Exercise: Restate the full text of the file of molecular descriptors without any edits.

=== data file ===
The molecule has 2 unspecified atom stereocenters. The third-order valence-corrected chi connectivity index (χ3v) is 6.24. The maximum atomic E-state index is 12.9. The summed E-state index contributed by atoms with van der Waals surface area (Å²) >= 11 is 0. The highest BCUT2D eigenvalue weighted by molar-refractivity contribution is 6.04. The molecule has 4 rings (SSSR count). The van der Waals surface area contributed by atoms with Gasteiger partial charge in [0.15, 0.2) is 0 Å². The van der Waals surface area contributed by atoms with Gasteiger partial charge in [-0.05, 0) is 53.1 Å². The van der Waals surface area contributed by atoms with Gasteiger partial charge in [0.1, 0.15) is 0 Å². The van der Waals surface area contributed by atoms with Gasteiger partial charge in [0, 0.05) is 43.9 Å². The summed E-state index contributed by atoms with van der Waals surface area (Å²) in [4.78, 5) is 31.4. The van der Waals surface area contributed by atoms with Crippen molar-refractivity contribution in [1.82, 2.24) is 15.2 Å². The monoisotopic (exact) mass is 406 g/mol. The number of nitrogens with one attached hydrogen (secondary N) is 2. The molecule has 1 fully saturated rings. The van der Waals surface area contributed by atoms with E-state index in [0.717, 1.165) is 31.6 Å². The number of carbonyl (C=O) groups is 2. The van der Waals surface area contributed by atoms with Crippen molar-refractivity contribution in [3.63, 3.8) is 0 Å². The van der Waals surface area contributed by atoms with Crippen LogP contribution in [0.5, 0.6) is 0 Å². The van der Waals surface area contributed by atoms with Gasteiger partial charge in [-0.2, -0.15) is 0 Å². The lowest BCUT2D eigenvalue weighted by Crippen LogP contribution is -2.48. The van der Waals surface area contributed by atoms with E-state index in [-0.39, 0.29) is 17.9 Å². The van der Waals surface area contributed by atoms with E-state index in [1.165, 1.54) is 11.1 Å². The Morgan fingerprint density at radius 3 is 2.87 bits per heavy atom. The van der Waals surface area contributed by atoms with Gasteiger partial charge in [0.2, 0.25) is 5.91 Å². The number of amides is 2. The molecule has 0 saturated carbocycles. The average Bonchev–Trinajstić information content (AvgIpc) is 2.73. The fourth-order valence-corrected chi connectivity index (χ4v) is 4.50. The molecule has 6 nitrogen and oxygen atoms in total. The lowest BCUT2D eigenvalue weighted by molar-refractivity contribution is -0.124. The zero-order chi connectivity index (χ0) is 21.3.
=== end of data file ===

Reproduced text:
The molecule has 2 unspecified atom stereocenters. The third-order valence-corrected chi connectivity index (χ3v) is 6.24. The maximum atomic E-state index is 12.9. The summed E-state index contributed by atoms with van der Waals surface area (Å²) >= 11 is 0. The highest BCUT2D eigenvalue weighted by molar-refractivity contribution is 6.04. The molecule has 4 rings (SSSR count). The van der Waals surface area contributed by atoms with Gasteiger partial charge in [0.15, 0.2) is 0 Å². The van der Waals surface area contributed by atoms with Gasteiger partial charge in [-0.05, 0) is 53.1 Å². The van der Waals surface area contributed by atoms with Gasteiger partial charge in [0.1, 0.15) is 0 Å². The van der Waals surface area contributed by atoms with Gasteiger partial charge in [0, 0.05) is 43.9 Å². The summed E-state index contributed by atoms with van der Waals surface area (Å²) in [4.78, 5) is 31.4. The van der Waals surface area contributed by atoms with Crippen molar-refractivity contribution in [1.82, 2.24) is 15.2 Å². The monoisotopic (exact) mass is 406 g/mol. The number of nitrogens with one attached hydrogen (secondary N) is 2. The molecule has 1 fully saturated rings. The van der Waals surface area contributed by atoms with E-state index in [0.717, 1.165) is 31.6 Å². The number of carbonyl (C=O) groups is 2. The van der Waals surface area contributed by atoms with Crippen molar-refractivity contribution in [3.63, 3.8) is 0 Å². The van der Waals surface area contributed by atoms with Crippen LogP contribution in [0.5, 0.6) is 0 Å². The van der Waals surface area contributed by atoms with Gasteiger partial charge in [-0.2, -0.15) is 0 Å². The lowest BCUT2D eigenvalue weighted by Crippen LogP contribution is -2.48. The van der Waals surface area contributed by atoms with E-state index in [-0.39, 0.29) is 17.9 Å². The van der Waals surface area contributed by atoms with E-state index in [1.165, 1.54) is 11.1 Å². The Morgan fingerprint density at radius 3 is 2.87 bits per heavy atom. The van der Waals surface area contributed by atoms with Gasteiger partial charge in [0.2, 0.25) is 5.91 Å². The number of amides is 2. The molecule has 0 saturated carbocycles. The average Bonchev–Trinajstić information content (AvgIpc) is 2.73. The fourth-order valence-corrected chi connectivity index (χ4v) is 4.50. The molecule has 6 nitrogen and oxygen atoms in total. The lowest BCUT2D eigenvalue weighted by molar-refractivity contribution is -0.124. The zero-order chi connectivity index (χ0) is 21.3.